Summary: “ I wonder how the book got to Guernsey? Perhaps there is some sort of secret homing instinct in books that brings them to their perfect readers.” January 1946: London is emerging from the shadow of the Second World War, and writer Juliet Ashton is looking for her next book subject. Who could imagine that she would find it in a letter from a man she’s never met, a native of the island of Guernsey, who has come across her name written inside a book by Charles Lamb….
As Juliet and her new correspondent exchange letters, Juliet is drawn into the world of this man and his friends—and what a wonderfully eccentric world it is. The Guernsey Literary and Potato Peel Pie Society—born as a spur-of-the-moment alibi when its members were discovered breaking curfew by the Germans occupying their island—boasts a charming, funny, deeply human cast of characters, from pig farmers to phrenologists, literature lovers all.
Juliet begins a remarkable correspondence with the society’s members, learning about their island, their taste in books, and the impact the recent German occupation has had on their lives. Captivated by their stories, she sets sail for Guernsey, and what she finds will change her forever.
Written with warmth and humor as a series of letters, this novel is a celebration of the written word in all its guises, and of finding connection in the most surprising ways. -- The Dial Press
I was so very excited when the Preschool Moms Book Club selected THE GUERNSEY LITERARY AND POTATO PEEL PIE SOCIETY by Mary Ann Shaffer and Annie Barrows for our November selection. I have been wanting to read this book for awhile now because everyone seems to just love it! And as an extra bonus, I had just received the book in the mail as part of my three-month GiftLit package so I didn't have to go out and buy a book this month!
Oh my goodness, how I treasured this book. There are so many terrific reviews out there that I'm pretty sure I'm not going to say anything new, but I just enjoyed every minute of reading it and I can't wait to talk about it tonight with my friends. The book is written in the format of letters, and I will admit that it did take me a few pages to "get it." (You can read an excerpt of a few of the letters to see what I mean.) But once I established who the characters were and what their roles were, I was hooked!
I loved this novel for so many different reasons that I'm having a hard time articulating what I liked about it. I thought the writing was very good as was the character development. I absolutely adored Julia, but I also thought many of the characters in this novel were very unique and special. The various members of The Guernsey Literary and Potato Peel Pie Society were all wonderful people for variety of reasons, and they will no doubt remain with you long after reading this book. Despite being oppressed for years while their country was occupied by the Germans, these people managed to make the best of the circumstances and develop incredible friendships and relationships. I experienced such beautiful and uplifting feelings while reading this book and even after I finished it.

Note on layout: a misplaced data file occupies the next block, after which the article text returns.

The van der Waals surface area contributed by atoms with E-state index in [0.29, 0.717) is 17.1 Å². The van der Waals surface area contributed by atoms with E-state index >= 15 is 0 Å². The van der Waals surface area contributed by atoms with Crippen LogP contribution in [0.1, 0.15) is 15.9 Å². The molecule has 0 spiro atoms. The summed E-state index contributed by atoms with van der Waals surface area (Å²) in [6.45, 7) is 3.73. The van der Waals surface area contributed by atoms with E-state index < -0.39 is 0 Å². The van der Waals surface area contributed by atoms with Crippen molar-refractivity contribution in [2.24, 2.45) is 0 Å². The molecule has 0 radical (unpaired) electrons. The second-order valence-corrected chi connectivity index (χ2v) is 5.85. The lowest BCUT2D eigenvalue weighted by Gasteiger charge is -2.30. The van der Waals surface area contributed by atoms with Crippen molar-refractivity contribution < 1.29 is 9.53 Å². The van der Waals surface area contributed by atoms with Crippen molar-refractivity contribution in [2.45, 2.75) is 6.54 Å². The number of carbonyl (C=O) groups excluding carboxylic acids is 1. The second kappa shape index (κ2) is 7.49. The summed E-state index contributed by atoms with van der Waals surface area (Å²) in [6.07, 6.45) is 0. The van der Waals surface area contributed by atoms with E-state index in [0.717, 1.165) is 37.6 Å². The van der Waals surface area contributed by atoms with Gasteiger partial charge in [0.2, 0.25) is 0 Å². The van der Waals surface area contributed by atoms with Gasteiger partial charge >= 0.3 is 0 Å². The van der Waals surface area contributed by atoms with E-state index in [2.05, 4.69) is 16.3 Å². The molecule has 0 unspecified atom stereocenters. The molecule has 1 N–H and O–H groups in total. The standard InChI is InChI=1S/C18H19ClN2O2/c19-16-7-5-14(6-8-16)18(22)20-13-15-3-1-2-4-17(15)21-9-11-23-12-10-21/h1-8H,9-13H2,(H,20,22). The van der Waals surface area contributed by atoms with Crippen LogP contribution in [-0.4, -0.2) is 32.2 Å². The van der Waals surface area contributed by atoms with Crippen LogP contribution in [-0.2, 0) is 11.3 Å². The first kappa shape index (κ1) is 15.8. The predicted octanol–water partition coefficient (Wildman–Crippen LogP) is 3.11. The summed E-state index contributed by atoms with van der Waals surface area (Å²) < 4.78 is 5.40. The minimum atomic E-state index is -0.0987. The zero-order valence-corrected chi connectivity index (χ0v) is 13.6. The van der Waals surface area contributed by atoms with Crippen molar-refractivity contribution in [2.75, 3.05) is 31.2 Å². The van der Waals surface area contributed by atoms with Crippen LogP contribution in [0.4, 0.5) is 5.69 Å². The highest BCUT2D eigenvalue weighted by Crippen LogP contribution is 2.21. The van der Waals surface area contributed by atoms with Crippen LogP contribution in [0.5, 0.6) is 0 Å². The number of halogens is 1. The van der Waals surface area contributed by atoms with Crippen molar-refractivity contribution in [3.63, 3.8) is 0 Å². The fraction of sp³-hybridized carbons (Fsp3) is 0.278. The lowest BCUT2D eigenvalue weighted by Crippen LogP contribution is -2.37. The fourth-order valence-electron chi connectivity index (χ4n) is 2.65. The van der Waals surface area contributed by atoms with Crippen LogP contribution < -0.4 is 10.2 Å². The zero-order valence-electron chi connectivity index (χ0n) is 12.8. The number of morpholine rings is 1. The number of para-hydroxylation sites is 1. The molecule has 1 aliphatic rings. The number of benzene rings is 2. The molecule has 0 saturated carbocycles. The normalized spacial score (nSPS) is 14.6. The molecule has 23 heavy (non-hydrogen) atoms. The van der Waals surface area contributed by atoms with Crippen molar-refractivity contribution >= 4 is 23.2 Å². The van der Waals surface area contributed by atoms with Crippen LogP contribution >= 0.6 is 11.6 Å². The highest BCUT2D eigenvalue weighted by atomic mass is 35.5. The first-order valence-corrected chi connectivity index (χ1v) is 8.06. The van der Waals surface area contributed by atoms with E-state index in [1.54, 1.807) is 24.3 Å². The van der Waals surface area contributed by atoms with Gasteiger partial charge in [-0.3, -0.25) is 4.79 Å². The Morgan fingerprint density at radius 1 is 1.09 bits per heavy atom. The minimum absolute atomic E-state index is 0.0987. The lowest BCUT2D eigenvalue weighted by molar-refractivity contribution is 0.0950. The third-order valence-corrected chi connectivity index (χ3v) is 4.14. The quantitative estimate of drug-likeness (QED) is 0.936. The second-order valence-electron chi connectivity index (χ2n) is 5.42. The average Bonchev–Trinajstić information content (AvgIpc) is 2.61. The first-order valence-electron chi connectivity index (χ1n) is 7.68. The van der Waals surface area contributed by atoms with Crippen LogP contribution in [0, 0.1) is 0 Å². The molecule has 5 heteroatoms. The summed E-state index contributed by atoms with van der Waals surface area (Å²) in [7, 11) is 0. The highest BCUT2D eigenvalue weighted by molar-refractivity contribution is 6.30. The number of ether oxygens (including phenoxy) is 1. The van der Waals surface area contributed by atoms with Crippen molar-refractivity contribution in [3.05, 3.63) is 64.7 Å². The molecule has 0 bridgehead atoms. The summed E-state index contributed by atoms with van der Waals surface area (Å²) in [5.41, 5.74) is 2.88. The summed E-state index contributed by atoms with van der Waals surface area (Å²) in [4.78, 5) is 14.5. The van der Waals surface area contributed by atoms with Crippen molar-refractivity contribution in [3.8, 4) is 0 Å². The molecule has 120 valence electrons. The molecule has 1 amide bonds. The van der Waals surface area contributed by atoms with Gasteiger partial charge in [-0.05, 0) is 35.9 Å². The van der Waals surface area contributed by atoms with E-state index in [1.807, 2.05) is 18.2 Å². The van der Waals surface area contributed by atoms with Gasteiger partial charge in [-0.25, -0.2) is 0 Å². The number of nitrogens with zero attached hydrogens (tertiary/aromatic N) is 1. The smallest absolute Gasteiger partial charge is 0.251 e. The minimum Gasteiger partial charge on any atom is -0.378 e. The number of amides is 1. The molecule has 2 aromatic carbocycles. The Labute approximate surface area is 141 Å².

Another huge reason that I enjoyed this novel so much was it really showed the "power of books." As a huge book lover, I liked the overall message that books can open up so many possibilities in our lives. In THE GUERNSEY LITERARY AND POTATO PEEL PIE SOCIETY, the German soldiers were going to arrest some of the characters because they were wondering around after their curfew. It was only because a quick thinking woman invented the story that they were a group that met to discuss books that they were "saved." After this incident, these people actually began meeting to discuss the various books they were reading. These people who were very isolated in many ways actually got to "live" through these books.
Not only did I find the book a pleasure to read, but I also found the history and background of Guernsey during World War II fascinating. I had absolutely no idea that the island was occupied by the Germans and that the Guernsey people weren't allowed to receive any news from the rest of the world. It's apparent to me that Ms. Shaffer did a great deal of research while writing this novel. And, I could tell that this book was a labor of love (both for Ms. Shaffer as well as her niece Annie Barrows who stepped in to finish it when she became ill.) Watch the video if you want to learn more about this book:
I am so excited to hear what my friends think about THE GUERNSEY LITERARY AND POTATO PEEL PIE SOCIETY tonight when we get together to discuss it. I've already taken a look at the discussion questions, and I think they are just perfect for us to talk about. I'll be writing later tonight to let you know how our meeting went; and I'll be announcing our December book club selection.
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